Tiger’s future

This week Britain’s first ever Race Relations law tuned 50 years old and Birmingham poet Benjamin Zepinahiah wrote a poem saying that things would get better.

“I see a time, when all over the country, black people will play golf”.

I would like to see that too, and if that line in the poem had been written in 1996 then it might have been prophetic. But now that Tiger Woods future is so uncertain, where is the next man who will make all ethnic groups believe that this is for them? In the past week Woods has made it clear that he doesn’t know when he will return to full time competition.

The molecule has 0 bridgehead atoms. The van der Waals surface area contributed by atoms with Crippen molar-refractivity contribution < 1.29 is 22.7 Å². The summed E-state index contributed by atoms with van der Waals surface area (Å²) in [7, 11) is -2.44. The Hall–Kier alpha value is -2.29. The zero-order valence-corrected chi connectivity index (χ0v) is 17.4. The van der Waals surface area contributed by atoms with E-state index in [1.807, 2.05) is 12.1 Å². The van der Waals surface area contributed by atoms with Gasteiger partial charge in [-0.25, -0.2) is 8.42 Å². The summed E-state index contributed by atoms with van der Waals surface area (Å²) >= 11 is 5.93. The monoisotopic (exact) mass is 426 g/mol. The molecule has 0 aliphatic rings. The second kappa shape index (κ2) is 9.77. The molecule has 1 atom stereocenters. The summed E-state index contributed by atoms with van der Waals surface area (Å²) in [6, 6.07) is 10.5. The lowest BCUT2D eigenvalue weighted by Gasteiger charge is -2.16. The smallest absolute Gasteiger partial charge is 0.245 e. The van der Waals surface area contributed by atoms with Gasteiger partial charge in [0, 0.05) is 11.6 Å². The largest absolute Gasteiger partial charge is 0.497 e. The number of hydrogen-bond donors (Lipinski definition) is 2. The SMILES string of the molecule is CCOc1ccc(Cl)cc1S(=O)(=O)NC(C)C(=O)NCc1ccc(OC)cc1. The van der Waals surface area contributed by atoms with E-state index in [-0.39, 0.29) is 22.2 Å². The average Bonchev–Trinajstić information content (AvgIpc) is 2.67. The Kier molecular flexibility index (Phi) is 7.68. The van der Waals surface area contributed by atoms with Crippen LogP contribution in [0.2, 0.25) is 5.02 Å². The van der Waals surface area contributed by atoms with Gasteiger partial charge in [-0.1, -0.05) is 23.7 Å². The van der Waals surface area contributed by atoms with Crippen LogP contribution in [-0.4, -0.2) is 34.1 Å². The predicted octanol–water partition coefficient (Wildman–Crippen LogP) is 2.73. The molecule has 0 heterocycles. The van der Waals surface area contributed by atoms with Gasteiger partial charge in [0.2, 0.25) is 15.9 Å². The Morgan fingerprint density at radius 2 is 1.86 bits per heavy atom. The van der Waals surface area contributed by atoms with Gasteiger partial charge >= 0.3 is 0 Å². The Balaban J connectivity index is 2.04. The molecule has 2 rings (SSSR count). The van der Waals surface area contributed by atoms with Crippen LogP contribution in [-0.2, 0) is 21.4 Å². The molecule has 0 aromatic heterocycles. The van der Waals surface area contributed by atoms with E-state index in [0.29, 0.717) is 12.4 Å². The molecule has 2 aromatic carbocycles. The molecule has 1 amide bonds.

Asked about his return he said:

“I have no answer to that, neither does my surgeon or my physio. There is no timetable. There is nothing to look forward to, nothing I can build towards. Where is the light at the end of the tunnel? I don’t know. He says that any good golf now would be “gravy” on top of a career which saw him ranked World No 1 for 623 weeks. “If that’s all it entails, then I’ve had a pretty good run”.

Such a bleak assessment of his future led to Rory McIlroy saying “Golf without him doesn’t bear thinking about”.

Sadly it may be that Woods’ 40th birthday at the end of this month may unbelievably prompt him to start thinking about retirement. Who would have thought?

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